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Dealing with Peer Pressure and Bullying 

Written by Karli Steenkamp 

As parents, we need different skills for different roles and stages in our children’s lives. Parenting doesn’t come with a manual and when our children go through trying times, we want to fight their battles for them and deal with anyone that does them harm. The sad reality is that we need to teach our kids to be tough and stand up for themselves. Every child is going to encounter peer pressure or bullying at some point in their lives. Bullying affects about 27 % of Australian kids according to the National Centre Against Bullying. It is important to identify what is peer pressure and bullying and how as parents to deal with it when our kids experience this and how to guide our children through it.  

Peer Pressure and Bullying, there is a very fine difference between these two terms. It is necessary to know the difference as each one can be dealt with differently.  

Peer Pressure 

Peer pressure is when you are influenced by others to do something that you normally wouldn’t do.  This is because you either feel pressured to do so or have a need to fit in with your peers. Peer pressure can be positive or negative. Sometimes your child is surrounded by learners that have a positive influence on them, like studying or doing nice acts for others or volunteering. Other times it can be negative, like smoking, drinking or disobeying rules.  

Bullying 

Bullying is a repeated act of someone misusing their power over someone and making them feel powerless. There are different types of bullying. These are social, physical and verbal bullying.  

  • Social bullying is when someone purposefully excludes someone from an activity or sends images that can harm someone’s reputation; cyber bullying can also fall under this type.  
  • Physical bullying is hitting, shoving and even stealing from someone.  
  • Last but not least is Verbal bullying is name calling or insulting someone.  

It is important to remember that bullying is an ongoing act and no form of it is okay.   

Signs That Your Child Is Being Bullied 

As a parent, you need to be aware of signs that your child might be bullied or struggles under peer pressure. You need to have an open relationship with your child. Ask him or her how the school day has been and what they did and who they hang out with. If you are concerned about your child’s friends, invite them over to your house for a play date to get to know them. Usually children that are being bullied will withdraw themselves from activities that he or she usually loved. They can become quiet and hide away. When they start talking about not being worthwhile, then there is a serious cause for concern.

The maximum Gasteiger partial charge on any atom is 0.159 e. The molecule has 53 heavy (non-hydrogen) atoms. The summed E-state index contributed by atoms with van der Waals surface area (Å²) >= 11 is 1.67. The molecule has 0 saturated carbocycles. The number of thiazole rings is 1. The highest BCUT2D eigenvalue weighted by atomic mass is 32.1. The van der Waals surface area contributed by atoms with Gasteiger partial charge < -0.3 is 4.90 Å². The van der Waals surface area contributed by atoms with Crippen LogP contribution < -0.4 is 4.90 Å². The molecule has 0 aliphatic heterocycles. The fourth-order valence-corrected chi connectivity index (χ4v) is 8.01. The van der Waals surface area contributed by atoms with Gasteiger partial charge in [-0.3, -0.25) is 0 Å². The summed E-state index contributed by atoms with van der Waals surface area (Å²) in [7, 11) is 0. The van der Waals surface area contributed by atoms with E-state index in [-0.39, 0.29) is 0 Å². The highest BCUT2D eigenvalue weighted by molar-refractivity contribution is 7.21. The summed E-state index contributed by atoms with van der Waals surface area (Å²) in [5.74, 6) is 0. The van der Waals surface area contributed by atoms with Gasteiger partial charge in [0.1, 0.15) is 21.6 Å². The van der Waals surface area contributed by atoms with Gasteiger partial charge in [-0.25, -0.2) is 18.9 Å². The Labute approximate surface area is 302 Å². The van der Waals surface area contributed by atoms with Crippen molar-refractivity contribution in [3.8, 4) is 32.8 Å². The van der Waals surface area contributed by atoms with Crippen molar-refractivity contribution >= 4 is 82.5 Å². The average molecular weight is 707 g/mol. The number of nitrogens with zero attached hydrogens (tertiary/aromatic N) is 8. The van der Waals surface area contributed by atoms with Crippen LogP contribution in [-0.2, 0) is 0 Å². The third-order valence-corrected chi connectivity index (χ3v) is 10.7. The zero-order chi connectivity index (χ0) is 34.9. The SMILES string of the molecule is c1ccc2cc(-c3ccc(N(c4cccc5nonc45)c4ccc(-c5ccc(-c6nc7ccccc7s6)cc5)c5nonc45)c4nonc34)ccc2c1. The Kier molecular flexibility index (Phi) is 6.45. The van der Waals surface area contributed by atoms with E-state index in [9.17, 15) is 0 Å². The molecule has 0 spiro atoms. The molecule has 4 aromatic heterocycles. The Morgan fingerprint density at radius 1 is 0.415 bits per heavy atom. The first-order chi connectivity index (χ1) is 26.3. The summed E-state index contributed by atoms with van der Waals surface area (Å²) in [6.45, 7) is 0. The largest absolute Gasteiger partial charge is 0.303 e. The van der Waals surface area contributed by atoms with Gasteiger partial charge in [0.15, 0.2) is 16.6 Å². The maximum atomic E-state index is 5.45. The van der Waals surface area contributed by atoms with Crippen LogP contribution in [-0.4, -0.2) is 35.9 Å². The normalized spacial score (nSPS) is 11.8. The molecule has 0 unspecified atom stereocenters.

How to deal with peer pressure and bullying  

It is important to let your child know that it is okay to say no. If you don’t want to do something, say no. You don’t always have to be liked and it can be worthwhile to find friends that share their beliefs. Peer pressure in many cases has to do with self confidence. Children with high self esteem are less likely to succumb to peer-pressure.  

Your first instinct as a parent will probably be that you want to go to school and speak to the teachers or the child’s parents of the bully. However sometimes that can make a situation worse and then your child can be teased. It can work, but then there might be another bully down the line and what do you do then. Rather teach your child skills to deal with bullies themselves. Teach your child that everyone is unique and special in their own way. If they are being teased about how they look and act, let them also laugh with the bully. As soon as a bully loses its power over someone they will stop. It is not fun anymore.  

Obviously, there are situations which get worse and then it is necessary to seek help. There are many websites that can give you as a parent, advice. 

Growing up can be hard. Have a transparent relationship with your child so that your child has the freedom to speak to you about anything. Make time for your child to ensure that you are aware what your child is going through. Be interested in the school and activities. The more you as a parent know the more you will see the important signs and issues can be addressed early on. There are websites you can go on that will give you advice on what to do, if your child is bullied. With lots of love and care from you, your child will get through this. 

 

 

References: 

National Centre Against Bullying, Reach out.com, Bullying No way! 

 

 

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